GDP: purchasing power parity - $7.7 billion (1999 est.)

GDP - real growth rate: 9% (1999 est.)

GDP - per capita: purchasing power parity - $1,800 (1999 est.)

GDP - composition by sector:
agriculture: 10%
industry: 62%
services: 28% (1997 est.)

Population below poverty line: NA%

Household income or consumption by percentage share:
lowest 10%: 2.7%
highest 10%: 26.9% (1993)

Inflation rate (consumer prices): 30% (1999 est.)

Labor force: 2.34 million (1996)

Labor force - by occupation: agriculture and forestry 44%, industry and construction 19%, other 37% (1996)

Unemployment rate: NA%

Budget:
revenues: $521 million
expenditures: $548 million, including capital expenditures of $83 million (1996 est.)

Industries: natural gas, oil, petroleum products, textiles, food processing

Industrial production growth rate: NA%

Electricity - production: 8.745 billion kWh (1998)

Electricity - production by source:
fossil fuel: 99.94%
hydro: 0.06%
nuclear: 0%
other: 0% (1998)

Electricity - consumption: 5.453 billion kWh (1998)

Electricity - exports: 2.74 billion kWh (1998)

Electricity - imports: 60 million kWh (1998)

Agriculture - products: cotton, grain; livestock

Exports: $1.1 billion (1999 est.)

Exports - commodities: oil and gas 55%, cotton 22% (1998)

Exports - partners: Iran, Turkey, Russia, Kazakhstan, Tajikistan, Azerbaijan

Imports: $1.25 billion (1999 est.)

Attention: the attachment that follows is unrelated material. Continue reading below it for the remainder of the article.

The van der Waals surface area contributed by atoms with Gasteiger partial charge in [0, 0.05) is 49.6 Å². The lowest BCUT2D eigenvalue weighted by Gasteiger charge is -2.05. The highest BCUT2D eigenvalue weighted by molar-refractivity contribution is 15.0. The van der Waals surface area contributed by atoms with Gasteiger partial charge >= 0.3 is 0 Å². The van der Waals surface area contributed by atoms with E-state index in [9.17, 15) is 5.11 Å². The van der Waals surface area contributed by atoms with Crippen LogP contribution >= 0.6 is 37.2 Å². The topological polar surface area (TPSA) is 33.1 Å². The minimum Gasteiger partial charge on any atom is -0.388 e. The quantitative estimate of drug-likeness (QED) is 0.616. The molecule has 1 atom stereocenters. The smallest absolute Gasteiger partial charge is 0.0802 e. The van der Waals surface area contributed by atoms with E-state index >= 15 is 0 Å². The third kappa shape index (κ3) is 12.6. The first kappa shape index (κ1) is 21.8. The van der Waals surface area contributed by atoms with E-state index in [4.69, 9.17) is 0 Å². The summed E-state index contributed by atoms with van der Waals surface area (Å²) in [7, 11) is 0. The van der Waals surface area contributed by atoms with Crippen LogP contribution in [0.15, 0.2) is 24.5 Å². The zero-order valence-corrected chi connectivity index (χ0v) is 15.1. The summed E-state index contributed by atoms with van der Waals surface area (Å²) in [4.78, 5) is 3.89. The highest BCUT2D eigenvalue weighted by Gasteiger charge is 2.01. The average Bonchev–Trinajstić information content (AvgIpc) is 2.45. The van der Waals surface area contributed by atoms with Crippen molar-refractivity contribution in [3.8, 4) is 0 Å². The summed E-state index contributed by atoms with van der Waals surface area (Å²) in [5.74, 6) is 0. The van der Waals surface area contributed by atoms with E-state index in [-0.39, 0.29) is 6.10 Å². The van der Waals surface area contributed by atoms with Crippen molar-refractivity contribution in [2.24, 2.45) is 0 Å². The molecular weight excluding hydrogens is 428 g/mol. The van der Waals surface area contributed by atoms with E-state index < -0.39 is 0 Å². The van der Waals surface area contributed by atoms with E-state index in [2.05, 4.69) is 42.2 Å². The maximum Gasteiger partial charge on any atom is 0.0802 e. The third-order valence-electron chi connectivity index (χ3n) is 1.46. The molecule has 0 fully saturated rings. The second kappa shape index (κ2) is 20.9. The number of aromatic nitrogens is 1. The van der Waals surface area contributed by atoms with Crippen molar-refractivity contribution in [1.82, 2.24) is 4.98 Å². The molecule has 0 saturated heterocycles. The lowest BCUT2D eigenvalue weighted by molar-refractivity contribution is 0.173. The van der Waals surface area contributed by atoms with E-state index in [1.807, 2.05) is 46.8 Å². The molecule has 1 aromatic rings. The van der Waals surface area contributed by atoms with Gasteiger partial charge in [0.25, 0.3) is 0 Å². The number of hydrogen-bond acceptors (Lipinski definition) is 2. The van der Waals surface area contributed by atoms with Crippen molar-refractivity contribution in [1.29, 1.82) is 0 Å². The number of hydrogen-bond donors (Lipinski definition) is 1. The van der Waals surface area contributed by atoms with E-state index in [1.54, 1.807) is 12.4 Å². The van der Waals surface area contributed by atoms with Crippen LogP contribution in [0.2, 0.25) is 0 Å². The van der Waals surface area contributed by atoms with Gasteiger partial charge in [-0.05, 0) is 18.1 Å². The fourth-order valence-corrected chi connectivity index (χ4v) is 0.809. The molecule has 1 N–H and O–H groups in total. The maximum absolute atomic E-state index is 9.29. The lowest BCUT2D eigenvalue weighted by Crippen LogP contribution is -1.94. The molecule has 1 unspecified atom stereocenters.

Imports - commodities: machinery and equipment 45%, chemicals, foodstuffs (1998)

Imports - partners: Ukraine, Turkey, Russia, Germany, US, Kazakhstan, Uzbekistan

Debt - external: $2.1 billion (1999 est.)

Economic aid - recipient: $27.2 million (1995)

Currency: 1 Turkmen manat (TMM) = 100 tenesi

Exchange rates: Turkmen manats per US$1 - 5,200 (January 2000), 5,350 (January 1999), 4,070 (January 1997), 2,400 (January 1996)

Fiscal year: calendar year

Communications

Telephones - main lines in use: 320,000 (1995)

Telephones - mobile cellular: NA

Telephone system: poorly developed
domestic: NA
international: linked by cable and microwave radio relay to other CIS republics and to other countries by leased connections to the Moscow international gateway switch; a new telephone link from Ashgabat to Iran has been established; a new exchange in Ashgabat switches international traffic through Turkey via Intelsat; satellite earth stations - 1 Orbita and 1 Intelsat